Laurence J. Peter and Raymond Hull remade management tactics and perceptions forever with this funny, best-selling business classic.
Don’t Bother Excelling
First published in 1969, this title became the standard description of the pervasive, almost ineradicable management problem Laurence J. Peter and Raymond Hull describe: If you or anyone else performs well at your job, you will gain a promotion, but there’s a catch.
Your first promotion will move you to a position that demands pretty much the same skill set as your previous job. But if you perform that job well, with each subsequent promotion, your new position will require fewer and fewer of the skills, perceptions, habits or managerial abilities that enabled you to shine in the first place. At some point in this cycle, the authors convincingly assert, you will end up in a job at which you can’t excel. You will, they memorably note, “rise to [your] level of incompetence.” And there, Peter and Hull are certain, you will stay.
It is true that work can expand to fill the time allotted, but it can expand far beyond that. It can expand beyond the life of an organization, and the company can go bankrupt, a government can fall, a civilization can crumble into barbarism, while the incompetents work on.
Laurence J. Peter and Raymond Hull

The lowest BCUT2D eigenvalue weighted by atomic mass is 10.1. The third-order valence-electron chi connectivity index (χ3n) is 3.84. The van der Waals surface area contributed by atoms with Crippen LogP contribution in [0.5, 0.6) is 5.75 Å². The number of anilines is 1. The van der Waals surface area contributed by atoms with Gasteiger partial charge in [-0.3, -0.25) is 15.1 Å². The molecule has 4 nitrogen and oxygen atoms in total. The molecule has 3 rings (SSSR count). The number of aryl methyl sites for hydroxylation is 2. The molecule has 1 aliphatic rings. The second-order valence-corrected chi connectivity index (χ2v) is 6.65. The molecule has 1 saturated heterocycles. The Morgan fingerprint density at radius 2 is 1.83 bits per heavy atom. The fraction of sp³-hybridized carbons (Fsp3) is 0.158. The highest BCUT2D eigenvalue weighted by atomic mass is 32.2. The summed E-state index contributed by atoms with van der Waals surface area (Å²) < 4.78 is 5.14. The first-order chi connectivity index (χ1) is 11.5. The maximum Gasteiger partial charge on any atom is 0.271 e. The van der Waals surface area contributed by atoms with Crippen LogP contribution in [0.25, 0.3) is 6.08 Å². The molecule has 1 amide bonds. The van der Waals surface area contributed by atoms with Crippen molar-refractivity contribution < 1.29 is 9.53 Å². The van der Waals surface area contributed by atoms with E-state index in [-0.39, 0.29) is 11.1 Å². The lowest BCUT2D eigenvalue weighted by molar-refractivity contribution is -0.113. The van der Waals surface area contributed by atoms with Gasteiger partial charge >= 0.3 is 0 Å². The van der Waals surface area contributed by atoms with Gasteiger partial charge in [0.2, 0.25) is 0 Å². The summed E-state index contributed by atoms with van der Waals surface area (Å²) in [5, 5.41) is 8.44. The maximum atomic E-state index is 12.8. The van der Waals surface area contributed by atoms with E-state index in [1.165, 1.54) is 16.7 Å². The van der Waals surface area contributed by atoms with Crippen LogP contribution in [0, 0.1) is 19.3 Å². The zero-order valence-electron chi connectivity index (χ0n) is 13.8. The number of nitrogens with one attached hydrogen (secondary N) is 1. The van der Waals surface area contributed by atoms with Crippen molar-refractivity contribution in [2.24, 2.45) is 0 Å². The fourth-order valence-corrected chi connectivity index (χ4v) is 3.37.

Peter and Hull identify the organizational problem behind this phenomenon: The people at the top, ipso facto, aren’t good at their jobs. And, he and Hull contend, their greatest fear is that other people will discover their incompetence. If you show excellence, you threaten the hierarchy, which, Peter and Hull stress, cares only about maintaining itself. Thus, the authors discovered (in this collaboration, primarily featuring Hull’s writing and Peter’s research), the most necessary survival skill is doing the bare minimum to get by, but never so much that you receive an offer of promotion.
Their perennial bestseller has even outlasted journalistic entities that gave it stellar reviews. For example, the defunct Life magazine presciently wrote that the authors, “… struck a throbbing public nerve.” Life called the book, “a minor cultural phenomenon,” and said that its “title phrase, like Parkinson’s Law, is certain to enter the language.” The more durable New York Times said, “The Peter Principle has cosmic implications.”
Push Me, Pull You
To rise in any hierarchy, Peter and Hull reveal, you must have pull, which they define as having a relationship with someone above you in the hierarchy who helps you advance. You gain pull, they explain, by finding and influencing a patron, escaping the job ceiling above you and being ready to do whatever your patron demands. Those with the most patrons, the authors make clear, have the most pull and the higher likelihood of promotion. But they warn: never stop making every patron feel like the most important person in your work life.
The combined Pull of several Patrons is the sum of their separate Pulls multiplied by the number of Patrons.Laurence J. Peter and Raymond Hull